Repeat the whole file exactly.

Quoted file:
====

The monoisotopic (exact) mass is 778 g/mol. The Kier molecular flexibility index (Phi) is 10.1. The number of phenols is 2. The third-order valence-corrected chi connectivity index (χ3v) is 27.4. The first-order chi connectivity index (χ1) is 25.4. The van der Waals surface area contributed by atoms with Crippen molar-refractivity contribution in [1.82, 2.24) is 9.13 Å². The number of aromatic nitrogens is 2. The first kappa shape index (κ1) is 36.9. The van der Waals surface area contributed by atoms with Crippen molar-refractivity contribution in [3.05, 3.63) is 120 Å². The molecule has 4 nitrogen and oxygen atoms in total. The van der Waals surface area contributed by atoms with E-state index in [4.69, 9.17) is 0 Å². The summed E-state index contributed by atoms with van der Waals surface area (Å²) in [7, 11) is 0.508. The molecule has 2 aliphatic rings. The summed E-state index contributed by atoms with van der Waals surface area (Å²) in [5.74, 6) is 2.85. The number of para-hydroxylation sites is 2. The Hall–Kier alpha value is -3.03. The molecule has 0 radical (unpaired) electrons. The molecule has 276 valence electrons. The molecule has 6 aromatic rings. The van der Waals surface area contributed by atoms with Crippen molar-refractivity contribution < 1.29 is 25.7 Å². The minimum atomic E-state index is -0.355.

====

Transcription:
The monoisotopic (exact) mass is 778 g/mol. The Kier molecular flexibility index (Phi) is 10.1. The number of phenols is 2. The third-order valence-corrected chi connectivity index (χ3v) is 27.4. The first-order chi connectivity index (χ1) is 25.4. The van der Waals surface area contributed by atoms with Crippen molar-refractivity contribution in [1.82, 2.24) is 9.13 Å². The number of aromatic nitrogens is 2. The first kappa shape index (κ1) is 36.9. The van der Waals surface area contributed by atoms with Crippen molar-refractivity contribution in [3.05, 3.63) is 120 Å². The molecule has 4 nitrogen and oxygen atoms in total. The van der Waals surface area contributed by atoms with E-state index in [4.69, 9.17) is 0 Å². The summed E-state index contributed by atoms with van der Waals surface area (Å²) in [7, 11) is 0.508. The molecule has 2 aliphatic rings. The summed E-state index contributed by atoms with van der Waals surface area (Å²) in [5.74, 6) is 2.85. The number of para-hydroxylation sites is 2. The Hall–Kier alpha value is -3.03. The molecule has 0 radical (unpaired) electrons. The molecule has 276 valence electrons. The molecule has 6 aromatic rings. The van der Waals surface area contributed by atoms with Crippen molar-refractivity contribution < 1.29 is 25.7 Å². The minimum atomic E-state index is -0.355.